The Federal Reserve
Jermaine C. Taylor
ECO320 Money & Banking
March 2, 2014
Prof. Diana Bonina, Ph.D.
The Federal Reserve established on December 23, 1913 when President Woodrow Wilson signed the Federal Reserve Act into law. Although started in 1913, actual operations of the Reserve began in 1914. In order to provide the country with a safer financial system, Congress created The Federal Reserve System as the central bank of the United States.
Today, the Federal Reserve’s responsibility falls into four general areas: conducting the nation’s monetary policy; supervising, regulating and other soundness of the country’s financial system; maintaining the ...view middle of the document...
When the banks borrow from the Federal Reserve, they pay an interest rate called the Discount Rate. Although closely related, the discount rate is usually lower than the federal funds rate. The discount rate is important because it is a visible announcement of a change in the Fed’s monetary policy and gives the rest of the market insight into their plans. When the discount rates are high, banks will have less incentive to borrow, thus lowering the money supply in the system.
When the economy is an inflationary gap, the Federal Reserve will adopt a contractionary monetary policy to decrease the money supply in the market by selling securities, raising the reserve rate, and/ or increasing the discount rate. When the economy is in a recessionary gap, the Federal Reserve will adopt expansionary monetary policy to increase the money supply in the market by buying securities, lowering the reserve rate, and/ or decreasing the discount rate.
Monetary Policy is the actions of a central bank, the currency board of other regulatory committees that determine the size and rate of growth of the money supply, which in turn affects interest rates. Monetary policy maintained through actions such as increasing the interest rate, or changing the amount of money a bank may need to have in its vaults. Monetary policy is also one of the ways that the U.S. government attempts to control the economy. If the money supply grows too fast, the rate of inflation will increase; if the growth of the money supply is slow, then economic growth may also be slow.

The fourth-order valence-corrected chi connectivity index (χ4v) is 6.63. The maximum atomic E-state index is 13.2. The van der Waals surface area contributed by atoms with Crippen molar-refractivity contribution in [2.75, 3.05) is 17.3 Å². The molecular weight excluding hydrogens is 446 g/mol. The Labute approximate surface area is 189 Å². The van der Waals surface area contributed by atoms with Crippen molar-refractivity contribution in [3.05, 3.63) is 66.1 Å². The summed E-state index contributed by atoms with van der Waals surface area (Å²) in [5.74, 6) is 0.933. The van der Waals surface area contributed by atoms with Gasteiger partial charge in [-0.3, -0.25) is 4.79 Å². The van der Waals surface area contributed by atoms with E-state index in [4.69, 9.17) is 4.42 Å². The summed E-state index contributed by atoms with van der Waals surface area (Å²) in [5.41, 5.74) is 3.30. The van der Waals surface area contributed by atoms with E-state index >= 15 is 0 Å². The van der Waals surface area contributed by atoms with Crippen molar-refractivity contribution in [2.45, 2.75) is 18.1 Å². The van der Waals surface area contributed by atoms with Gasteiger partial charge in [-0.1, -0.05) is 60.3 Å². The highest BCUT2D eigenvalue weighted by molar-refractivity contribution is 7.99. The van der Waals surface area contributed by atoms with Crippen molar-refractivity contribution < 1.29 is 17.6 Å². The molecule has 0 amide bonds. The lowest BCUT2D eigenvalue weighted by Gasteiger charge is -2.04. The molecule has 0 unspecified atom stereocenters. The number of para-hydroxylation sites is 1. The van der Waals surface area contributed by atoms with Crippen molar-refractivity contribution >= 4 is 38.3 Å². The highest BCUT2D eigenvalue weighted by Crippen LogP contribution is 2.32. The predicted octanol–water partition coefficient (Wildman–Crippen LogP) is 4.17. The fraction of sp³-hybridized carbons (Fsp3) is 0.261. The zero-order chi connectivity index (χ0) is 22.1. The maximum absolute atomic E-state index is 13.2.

The Federal Reserve and other central banks can use monetary policy to achieve low inflation in the long run and affect economic output and employment in the short run, but these goals sometimes conflict. Reducing interest rates to expand the money supply and stem rising unemployment rates during a recession, for example, could spark future inflation if monetary policy remains expansionary for too long. Another weakness is that a large modern economy such as that of the U.S. and other world economic powers, can take a long time for changes to go into effect when made by the Federal Reserve.
Monetary policy, though often strongest when used in coordination with fiscal policy, has several advantages to fiscal policy. For one, fiscal policy has a tendency to cause massive inflation. Government infusion of money into the economy through spending can cause massive increases in inflation. To slow inflation, it is hard to cut spending and raise taxes politically, thereby contracting the economy, and thus it is hard to cut spending and raise taxes politically, thereby contracting the economy. Monetary policy, by contrast can cause inflation, but raising and lowering interest rates, and increasing and decreasing the money supply tend to be effective ways of economic control that are not excessively inflationary. Using the tools of monetary policy, the Federal Reserve can affect the volume of money and credit and their...